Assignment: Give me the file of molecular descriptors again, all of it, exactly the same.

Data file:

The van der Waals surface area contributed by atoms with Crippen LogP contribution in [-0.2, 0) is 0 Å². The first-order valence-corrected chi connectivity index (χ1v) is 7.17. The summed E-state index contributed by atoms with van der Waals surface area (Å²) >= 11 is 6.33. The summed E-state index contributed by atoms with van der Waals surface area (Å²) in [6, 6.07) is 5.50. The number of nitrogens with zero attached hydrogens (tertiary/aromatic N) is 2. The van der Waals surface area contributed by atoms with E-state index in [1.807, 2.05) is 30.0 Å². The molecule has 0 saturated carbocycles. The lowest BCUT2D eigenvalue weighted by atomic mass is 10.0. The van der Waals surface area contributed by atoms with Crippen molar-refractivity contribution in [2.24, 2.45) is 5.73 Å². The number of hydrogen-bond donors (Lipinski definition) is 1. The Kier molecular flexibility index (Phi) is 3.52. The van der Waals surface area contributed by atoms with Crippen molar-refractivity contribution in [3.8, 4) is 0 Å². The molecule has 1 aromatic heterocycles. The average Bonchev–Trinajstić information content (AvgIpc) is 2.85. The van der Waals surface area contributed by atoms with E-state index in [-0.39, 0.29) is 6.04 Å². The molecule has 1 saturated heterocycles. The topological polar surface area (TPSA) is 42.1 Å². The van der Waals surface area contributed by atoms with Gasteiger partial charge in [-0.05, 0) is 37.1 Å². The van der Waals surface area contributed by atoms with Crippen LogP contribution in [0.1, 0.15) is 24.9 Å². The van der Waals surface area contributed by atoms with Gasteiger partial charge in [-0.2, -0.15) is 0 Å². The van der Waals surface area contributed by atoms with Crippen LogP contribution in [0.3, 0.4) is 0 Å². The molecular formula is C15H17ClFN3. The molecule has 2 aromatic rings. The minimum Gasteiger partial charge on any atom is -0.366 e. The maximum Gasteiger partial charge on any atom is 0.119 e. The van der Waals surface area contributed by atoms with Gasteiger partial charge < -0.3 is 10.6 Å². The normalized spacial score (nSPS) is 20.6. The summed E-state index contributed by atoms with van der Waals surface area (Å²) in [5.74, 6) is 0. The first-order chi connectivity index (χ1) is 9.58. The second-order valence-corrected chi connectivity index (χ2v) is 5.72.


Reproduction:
The van der Waals surface area contributed by atoms with Crippen LogP contribution in [-0.2, 0) is 0 Å². The first-order valence-corrected chi connectivity index (χ1v) is 7.17. The summed E-state index contributed by atoms with van der Waals surface area (Å²) >= 11 is 6.33. The summed E-state index contributed by atoms with van der Waals surface area (Å²) in [6, 6.07) is 5.50. The number of nitrogens with zero attached hydrogens (tertiary/aromatic N) is 2. The van der Waals surface area contributed by atoms with E-state index in [1.807, 2.05) is 30.0 Å². The molecule has 0 saturated carbocycles. The lowest BCUT2D eigenvalue weighted by atomic mass is 10.0. The van der Waals surface area contributed by atoms with Crippen molar-refractivity contribution in [2.24, 2.45) is 5.73 Å². The number of hydrogen-bond donors (Lipinski definition) is 1. The Kier molecular flexibility index (Phi) is 3.52. The van der Waals surface area contributed by atoms with Crippen molar-refractivity contribution in [3.8, 4) is 0 Å². The molecule has 1 aromatic heterocycles. The average Bonchev–Trinajstić information content (AvgIpc) is 2.85. The van der Waals surface area contributed by atoms with E-state index in [-0.39, 0.29) is 6.04 Å². The molecule has 1 saturated heterocycles. The topological polar surface area (TPSA) is 42.1 Å². The van der Waals surface area contributed by atoms with Gasteiger partial charge in [-0.05, 0) is 37.1 Å². The van der Waals surface area contributed by atoms with Crippen LogP contribution in [0.1, 0.15) is 24.9 Å². The van der Waals surface area contributed by atoms with Gasteiger partial charge in [-0.2, -0.15) is 0 Å². The van der Waals surface area contributed by atoms with Crippen LogP contribution in [0.3, 0.4) is 0 Å². The molecular formula is C15H17ClFN3. The molecule has 2 aromatic rings. The minimum Gasteiger partial charge on any atom is -0.366 e. The maximum Gasteiger partial charge on any atom is 0.119 e. The van der Waals surface area contributed by atoms with Gasteiger partial charge < -0.3 is 10.6 Å². The normalized spacial score (nSPS) is 20.6. The summed E-state index contributed by atoms with van der Waals surface area (Å²) in [5.74, 6) is 0. The first-order chi connectivity index (χ1) is 9.58. The second-order valence-corrected chi connectivity index (χ2v) is 5.72.